Let me start by saying, bad things happen to good people. The reasons for a Bankruptcy or Consumer Proposal are not important at this time. It already happened and now it is time to move on and rebuild. We want to help.
A bankruptcy will show up on your credit bureau for 6 years after the date of discharge, 3 years from the date of discharge for consumer proposals or orderly payment of debts (OPD). When it comes to getting a mortgage, credit is one of the most important things a lender is looking for. Specifically, how you have paid your debts in the past. If a bankruptcy is still showing up on your credit bureau, in the lenders eyes, that is derogatory credit regardless of your credit score. So our job is to mitigate the previously bruised credit by helping you rebuild new credit to show you have changed your habits and the lender can now trust you to make your payments on time and not default.
Ideally, it would be most beneficial if you carried some of your debts through your bankruptcy, like a car payment or at least one credit card. This at least gives the lender a history of your payment habits. If that is not the case, you need to show the lender you have changed your habits and can now make your payments on time. Here are some tips to start rebuilding your credit.
START SAVING– you can use your savings account as collateral to take out a small loan that you can pay back on time and rebuild credit.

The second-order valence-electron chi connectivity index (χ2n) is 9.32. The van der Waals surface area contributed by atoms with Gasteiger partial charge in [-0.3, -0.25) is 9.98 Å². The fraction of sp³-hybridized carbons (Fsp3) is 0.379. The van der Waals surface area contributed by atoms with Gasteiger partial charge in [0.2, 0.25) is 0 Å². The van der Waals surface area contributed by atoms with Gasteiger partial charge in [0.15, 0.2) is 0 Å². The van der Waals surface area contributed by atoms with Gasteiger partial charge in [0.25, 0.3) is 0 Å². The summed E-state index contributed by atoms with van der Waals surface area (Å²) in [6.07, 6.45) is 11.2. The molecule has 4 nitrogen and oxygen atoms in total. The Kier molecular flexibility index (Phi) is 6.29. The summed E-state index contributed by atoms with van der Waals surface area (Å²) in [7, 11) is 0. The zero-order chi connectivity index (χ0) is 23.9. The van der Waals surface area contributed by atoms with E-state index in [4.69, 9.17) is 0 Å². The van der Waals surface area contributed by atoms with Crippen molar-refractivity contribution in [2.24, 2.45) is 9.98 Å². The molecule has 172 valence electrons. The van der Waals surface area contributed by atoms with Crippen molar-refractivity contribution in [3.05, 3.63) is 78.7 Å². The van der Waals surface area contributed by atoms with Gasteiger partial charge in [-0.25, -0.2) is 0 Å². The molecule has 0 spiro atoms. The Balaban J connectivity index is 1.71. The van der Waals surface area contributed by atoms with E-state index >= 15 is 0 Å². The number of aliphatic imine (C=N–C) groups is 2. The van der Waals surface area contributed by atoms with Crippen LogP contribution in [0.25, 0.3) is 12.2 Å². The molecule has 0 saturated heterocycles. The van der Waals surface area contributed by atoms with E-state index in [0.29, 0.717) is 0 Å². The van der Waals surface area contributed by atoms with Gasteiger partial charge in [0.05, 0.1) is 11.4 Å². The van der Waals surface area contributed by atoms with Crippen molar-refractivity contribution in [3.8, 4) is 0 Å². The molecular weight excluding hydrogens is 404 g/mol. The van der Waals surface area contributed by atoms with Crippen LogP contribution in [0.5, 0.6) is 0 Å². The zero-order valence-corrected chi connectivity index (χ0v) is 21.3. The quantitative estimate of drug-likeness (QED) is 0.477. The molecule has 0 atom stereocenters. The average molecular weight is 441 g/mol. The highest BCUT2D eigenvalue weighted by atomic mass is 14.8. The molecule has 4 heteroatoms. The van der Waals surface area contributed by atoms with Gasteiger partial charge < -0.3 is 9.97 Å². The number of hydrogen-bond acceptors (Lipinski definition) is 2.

GET A SECURED CREDIT CARD– It may be hard to get a credit card without having to show some security. The credit card company may ask you to give them money up front and then they will give you a credit card with the same limit. If you make your payments on time and show mature spending habits, you can likely ask for an increase to your credit limit. Once you have one card, it is easier to get another card.
DON’T MISS ANY PAYMENTS– any lender will be closely scrutinizing your credit habits after you have been discharged from bankruptcy. If you miss or are late on any payments, it will not look favorable to a lender as it shows you may not have learned from your bankruptcy and are still likely to default on your debts.
MAKE SURE YOUR CREDIT IS REPORTING– when you get new credit, make sure it is reporting to your credit report accurately. You can pull your own credit report at equifax.ca
Keep in mind, most lenders like to see at least 2 years of new credit reporting before they will even consider giving you a mortgage after a bankruptcy. If you have less than 2 years since you were discharged, there are some mortgage options if you have a larger down-payment available, but they may be associated with higher rates. Lenders guidelines usually treat a bankruptcy and consumer proposal the same.